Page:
the direct influence of the focal plant’s traits on its growth
were tree size and the local abundance of competitors. Then amomg the trait effect, the direct influence of the focal plant’s traits on its growth was the most important effect
(Fig. \ref{res1} Extended data Table D1). We detected only negative
effect of the abundance of competitors showing that competition was
predominant. Among the three traits wood density had the strongest
direct effect, followed by maximum height whereas SLA had no
detectable effect (Fig. \ref{res1}). Then our results show the
direct effect, followed by SLA whereas confidence interval for maximum height intercepted zero (Fig. \ref{res1}). Then our results show the
influence of neighbour traits on their competitive impact, and of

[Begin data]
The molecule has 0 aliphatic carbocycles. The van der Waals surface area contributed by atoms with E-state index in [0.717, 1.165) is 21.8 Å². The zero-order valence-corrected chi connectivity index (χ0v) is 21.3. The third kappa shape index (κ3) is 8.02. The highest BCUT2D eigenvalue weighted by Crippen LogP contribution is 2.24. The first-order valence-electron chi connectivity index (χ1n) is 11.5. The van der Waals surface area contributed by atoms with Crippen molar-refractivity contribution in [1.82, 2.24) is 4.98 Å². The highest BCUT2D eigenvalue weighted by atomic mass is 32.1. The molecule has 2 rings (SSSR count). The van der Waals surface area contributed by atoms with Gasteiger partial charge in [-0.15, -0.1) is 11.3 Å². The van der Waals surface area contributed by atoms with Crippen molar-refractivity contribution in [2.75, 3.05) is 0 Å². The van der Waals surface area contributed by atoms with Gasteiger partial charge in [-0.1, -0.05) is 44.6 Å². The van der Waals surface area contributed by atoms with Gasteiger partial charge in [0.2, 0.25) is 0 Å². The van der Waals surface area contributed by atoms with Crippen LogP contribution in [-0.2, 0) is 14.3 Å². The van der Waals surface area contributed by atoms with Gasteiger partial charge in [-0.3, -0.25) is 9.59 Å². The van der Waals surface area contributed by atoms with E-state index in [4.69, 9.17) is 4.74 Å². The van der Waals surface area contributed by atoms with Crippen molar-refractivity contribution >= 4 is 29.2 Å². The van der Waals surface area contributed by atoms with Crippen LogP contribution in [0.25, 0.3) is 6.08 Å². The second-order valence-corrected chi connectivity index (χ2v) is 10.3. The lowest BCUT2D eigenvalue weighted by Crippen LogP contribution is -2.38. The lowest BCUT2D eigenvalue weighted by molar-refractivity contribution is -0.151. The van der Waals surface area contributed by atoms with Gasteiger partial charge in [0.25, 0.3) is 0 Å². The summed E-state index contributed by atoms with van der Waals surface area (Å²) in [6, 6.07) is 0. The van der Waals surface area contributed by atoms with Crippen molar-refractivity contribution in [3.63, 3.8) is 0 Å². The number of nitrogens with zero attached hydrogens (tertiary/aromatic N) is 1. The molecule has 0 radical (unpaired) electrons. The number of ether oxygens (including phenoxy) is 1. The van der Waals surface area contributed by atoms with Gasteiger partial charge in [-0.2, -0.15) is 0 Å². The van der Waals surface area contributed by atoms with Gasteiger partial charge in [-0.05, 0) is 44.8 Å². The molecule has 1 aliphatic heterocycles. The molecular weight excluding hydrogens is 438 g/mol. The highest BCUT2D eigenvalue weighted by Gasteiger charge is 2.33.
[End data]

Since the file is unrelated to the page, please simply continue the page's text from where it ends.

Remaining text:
focal species traits on tolerance of competition
(Fig. \ref{res1}). Taken together these two effects are in the range
......@@ -43,10 +41,10 @@ dependence arising for species with similar trait because, for
instance, a higher load of herbivores or pathogens
[@bagchi_pathogens_2014] or less efficient use of resources (such a
less efficient light use[@sapijanskas_tropical_2014] or less efficient
litter recylcing[@sapijanskas_beyond_2013]). An analysis using a multiple-traits distance rather than a single trait distance didn't show different pattern (extended data Figure **\color{red}?[^todo]**). Analyses allowing for different effect between biomes did no show strong evidence for any particular biome behaving consistently differently from the others (Fig. \ref{res3}). The exception is the temperate biomes where SLA showed much stronger effect, probably ought to the dominance of deciduous species in this biome (Fig. \ref{res2}).